Module 8:PEDS: Neoplasms Flashcards Preview

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Flashcards in Module 8:PEDS: Neoplasms Deck (24):
1

What are the common malignant neoplasms in 0-4 yr olds?

Leukemia
Retinoblastoma
Neuroblastoma
Wilm's Tumor
Hepatoblastoma
Soft Tissue Sarcoma
Teratoma
CNS tumor

2

What are the common malignant neoplasms in 5-9 yr olds?

Leukemia
Retinoblastoma
Neuroblastoma
Hepatocellular carcinoma
Soft tissue sarcoma
Ewing tumor
CNS tumor
Lymphoma

3

What are the common malignant neoplasms in 10-14 yr olds?

Heptocellular Carcinoma
Soft tissue sarcoma
Osteogenic sarcome
Thyroid carcinoma
Hodgkin disease

4

What are some general features of pediatric neoplasms?

Magnitude of pediatric malignancy is much lower than in adult
-most pediatric tumors are embryonal, not carcinomas
--pediatric tumors dont occur in the same location as adult tumors
--pediatric tumors are more responsive to therapy
--better prognosis and survival rate than adults

5

What are the predisposing factors for pediatric neoplasms?

Down syndrome and agammaglobulinemia
Deletion 13q (retinoblastoma)
Wiskott Aldrich Syndrome (lymphoma)

6

What are the tumors of embryonal origin?

Small, round, blue cell tumors
-lymphoma/leukemia
-medulloblastoma
--neuroblastoma
--rhabdomyosarcoma (embryonal and alveolar)
-wilms tumor
-bone tumors (ewings sarcoma and small cell osteosarcoma)

7

What is the origin of neuroblastoma?

Poorly differentiated tumor of NCC that normally give rise to the adrenal medulla and sympathetic due to germline mutation in ALK gene
--second most common malignant tumor in kids

8

What is the presentation for neuroblastoma?

less than 2 years old: mass in abdomen or mediastinum, fever or weight loss
Older children: signs of metastatic disease (bone pain, resp and GI symptoms)
Blueberry Muffin baby: disseminated neuroblastoma

9

What investigations are done for neuroblastoma?

Gross: calcification in 40-50%
Microscopy: neurophil (eosinophilic fibrillary material) and Homer-Wright Pseudorosettes (tumor cells arrange around neurophil without a lumen)
EM: neurosecretory granules
IHC: neuron-specific enolase and synaptophysin

10

What confirms diagnosis of neuroblastoma?

Increased blood catecholamines
Increased urine levels of catecholamines (VMA and HVA)
MIBG scintigraphy: concentrates over 90% of tumors -- used for assessment of spread and response to therapy

11

What are the good and poor prognostic factors for neuroblastoma?

Good: stage 4S and increased expression of tyrosine kinase receptor A
Poor: deletion distal 1p and gain of distal 17q; n-myc amplification and telomerase overexpression

12

Moving on to nephroblastoma (Wilm's Tumor), what is this?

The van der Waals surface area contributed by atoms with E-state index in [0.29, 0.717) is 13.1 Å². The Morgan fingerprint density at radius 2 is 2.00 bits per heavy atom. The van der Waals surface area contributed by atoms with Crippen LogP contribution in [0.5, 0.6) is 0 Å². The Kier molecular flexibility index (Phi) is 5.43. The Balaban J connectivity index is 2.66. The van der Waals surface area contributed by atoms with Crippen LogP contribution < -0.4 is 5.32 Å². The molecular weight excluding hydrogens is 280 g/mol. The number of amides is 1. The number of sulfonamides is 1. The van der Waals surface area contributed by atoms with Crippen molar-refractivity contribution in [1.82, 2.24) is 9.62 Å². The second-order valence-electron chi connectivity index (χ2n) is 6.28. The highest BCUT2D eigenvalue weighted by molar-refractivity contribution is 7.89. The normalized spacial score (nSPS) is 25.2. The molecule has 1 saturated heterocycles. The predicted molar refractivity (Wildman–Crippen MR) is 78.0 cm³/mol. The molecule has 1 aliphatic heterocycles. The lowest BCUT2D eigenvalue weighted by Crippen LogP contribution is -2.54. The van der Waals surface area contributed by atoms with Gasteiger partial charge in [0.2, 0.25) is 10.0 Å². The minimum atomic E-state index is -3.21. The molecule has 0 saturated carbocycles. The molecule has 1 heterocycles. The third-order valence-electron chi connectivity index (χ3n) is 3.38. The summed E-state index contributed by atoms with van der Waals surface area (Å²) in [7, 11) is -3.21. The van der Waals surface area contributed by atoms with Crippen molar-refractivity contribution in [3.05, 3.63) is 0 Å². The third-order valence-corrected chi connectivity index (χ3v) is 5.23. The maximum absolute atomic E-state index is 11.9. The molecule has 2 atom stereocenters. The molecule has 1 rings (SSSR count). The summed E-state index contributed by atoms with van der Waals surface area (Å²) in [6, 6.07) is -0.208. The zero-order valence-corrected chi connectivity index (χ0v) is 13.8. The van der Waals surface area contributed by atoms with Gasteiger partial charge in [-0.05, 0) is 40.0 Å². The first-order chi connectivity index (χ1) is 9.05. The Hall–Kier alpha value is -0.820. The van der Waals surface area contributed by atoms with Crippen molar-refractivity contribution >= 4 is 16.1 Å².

Malignant embryonal neoplasm from nephrogenic blastemal cells
--most common primary renal tumor of childhood

13

What are the various etiologies for Wilm's Tumor?

Most cases are sporadic
10% are associated with:
--WAGR syndrome: WT-1 gene mutation
--Denys-Drash syndrome: WT-1 gene mutation
-Beckwith-Wiedemann syndrome
-Mutations of Beta-Catenin Gene

14

What is the precursor lesion for Wilm's Tumor?

Nephrogenic rests

15

What is presentation for Wilm's Tumor?

Detection of abdominal mass by parent while bathing the child

16

What is seen on histology for Wilm's Tumor?

Triphasic pattern due to divergent differentiation
--blastema: sheets of small round blue cells
-stroma: myxoid
-epithelium: abortive tubules and glomeruli

17

What are complications of Wilm's Tumor?

Restricted pattern of metastasis = regional LNs, lungs and liver

18

What is the anaplastic subtype of Wilm's Tumor?

5% of cases: characterized by hyperchromatic nuclei with greater than 3 times larger than those in adjacent cells
--correlates with acquired TP53 mutations

19

Next is retinoblastoma, what is the etiology?

Malignant neoplasm arising from retina
--40% congenital: RB1 gene: multiple, bilateral tumors
(increased susceptibility to other malignant tumors: osteogenic sarcoma, Ewing's sarcoma, pinealoblastoma)
--60% sporadic: unifocal and unilateral tumors

20

What is the presentation for retinoblastoma?

Leukocoria
Strabismus
Poor Vision
Spontaneous Hyphema
Red and Painful eye

21

What is found on histology for retinoblastoma?

Flexner-Wintersteiner Rosettes: clusters of cuboidal cells arranged around a central lumen

22

What are complications of retinoblastoma?

Extension into optic nerve and/or subarachnoid space with intracranial spread
Invasion of blood vessels
Secondary Glaucoma

23

Finally where do teratomas arise from?

Most arise in the sacro-coccygeal region
--other sites = testes and ovaries

24

What is the prognosis for teratomas?

Less than 4 months = benign
1 year = 50% malignant
5 years = 100% malignant
--proportion of immature elements is important in gauging degree of malignant potential

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